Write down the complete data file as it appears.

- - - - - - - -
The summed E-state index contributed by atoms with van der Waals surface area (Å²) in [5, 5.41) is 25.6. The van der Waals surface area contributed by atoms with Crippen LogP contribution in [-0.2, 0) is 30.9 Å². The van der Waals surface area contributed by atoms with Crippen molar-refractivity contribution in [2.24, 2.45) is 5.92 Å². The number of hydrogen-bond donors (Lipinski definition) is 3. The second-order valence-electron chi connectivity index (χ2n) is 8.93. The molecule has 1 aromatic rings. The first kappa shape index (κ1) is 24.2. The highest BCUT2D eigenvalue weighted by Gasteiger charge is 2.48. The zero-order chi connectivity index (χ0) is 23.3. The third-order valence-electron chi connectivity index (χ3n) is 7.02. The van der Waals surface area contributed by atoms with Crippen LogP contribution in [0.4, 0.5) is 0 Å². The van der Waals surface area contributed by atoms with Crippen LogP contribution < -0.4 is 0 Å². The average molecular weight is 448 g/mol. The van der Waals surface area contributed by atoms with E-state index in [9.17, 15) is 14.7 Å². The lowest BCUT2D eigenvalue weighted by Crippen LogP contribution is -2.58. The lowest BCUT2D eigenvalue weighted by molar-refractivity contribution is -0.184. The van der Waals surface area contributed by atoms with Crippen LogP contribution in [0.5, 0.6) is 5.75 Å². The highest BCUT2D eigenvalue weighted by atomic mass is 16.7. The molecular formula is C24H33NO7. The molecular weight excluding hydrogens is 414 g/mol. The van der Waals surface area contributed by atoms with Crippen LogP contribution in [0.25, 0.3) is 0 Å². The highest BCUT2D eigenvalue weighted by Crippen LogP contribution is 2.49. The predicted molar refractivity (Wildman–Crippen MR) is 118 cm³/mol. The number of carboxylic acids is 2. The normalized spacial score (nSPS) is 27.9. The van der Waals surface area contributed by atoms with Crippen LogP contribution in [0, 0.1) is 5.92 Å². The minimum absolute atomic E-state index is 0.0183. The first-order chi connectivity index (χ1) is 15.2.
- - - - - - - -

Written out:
The summed E-state index contributed by atoms with van der Waals surface area (Å²) in [5, 5.41) is 25.6. The van der Waals surface area contributed by atoms with Crippen LogP contribution in [-0.2, 0) is 30.9 Å². The van der Waals surface area contributed by atoms with Crippen molar-refractivity contribution in [2.24, 2.45) is 5.92 Å². The number of hydrogen-bond donors (Lipinski definition) is 3. The second-order valence-electron chi connectivity index (χ2n) is 8.93. The molecule has 1 aromatic rings. The first kappa shape index (κ1) is 24.2. The highest BCUT2D eigenvalue weighted by Gasteiger charge is 2.48. The zero-order chi connectivity index (χ0) is 23.3. The third-order valence-electron chi connectivity index (χ3n) is 7.02. The van der Waals surface area contributed by atoms with Crippen LogP contribution in [0.4, 0.5) is 0 Å². The van der Waals surface area contributed by atoms with Crippen LogP contribution < -0.4 is 0 Å². The average molecular weight is 448 g/mol. The van der Waals surface area contributed by atoms with E-state index in [9.17, 15) is 14.7 Å². The lowest BCUT2D eigenvalue weighted by Crippen LogP contribution is -2.58. The lowest BCUT2D eigenvalue weighted by molar-refractivity contribution is -0.184. The van der Waals surface area contributed by atoms with Crippen LogP contribution in [0.5, 0.6) is 5.75 Å². The highest BCUT2D eigenvalue weighted by atomic mass is 16.7. The molecular formula is C24H33NO7. The molecular weight excluding hydrogens is 414 g/mol. The van der Waals surface area contributed by atoms with Crippen LogP contribution in [0.25, 0.3) is 0 Å². The highest BCUT2D eigenvalue weighted by Crippen LogP contribution is 2.49. The predicted molar refractivity (Wildman–Crippen MR) is 118 cm³/mol. The number of carboxylic acids is 2. The normalized spacial score (nSPS) is 27.9. The van der Waals surface area contributed by atoms with Crippen LogP contribution in [0, 0.1) is 5.92 Å². The minimum absolute atomic E-state index is 0.0183. The first-order chi connectivity index (χ1) is 15.2.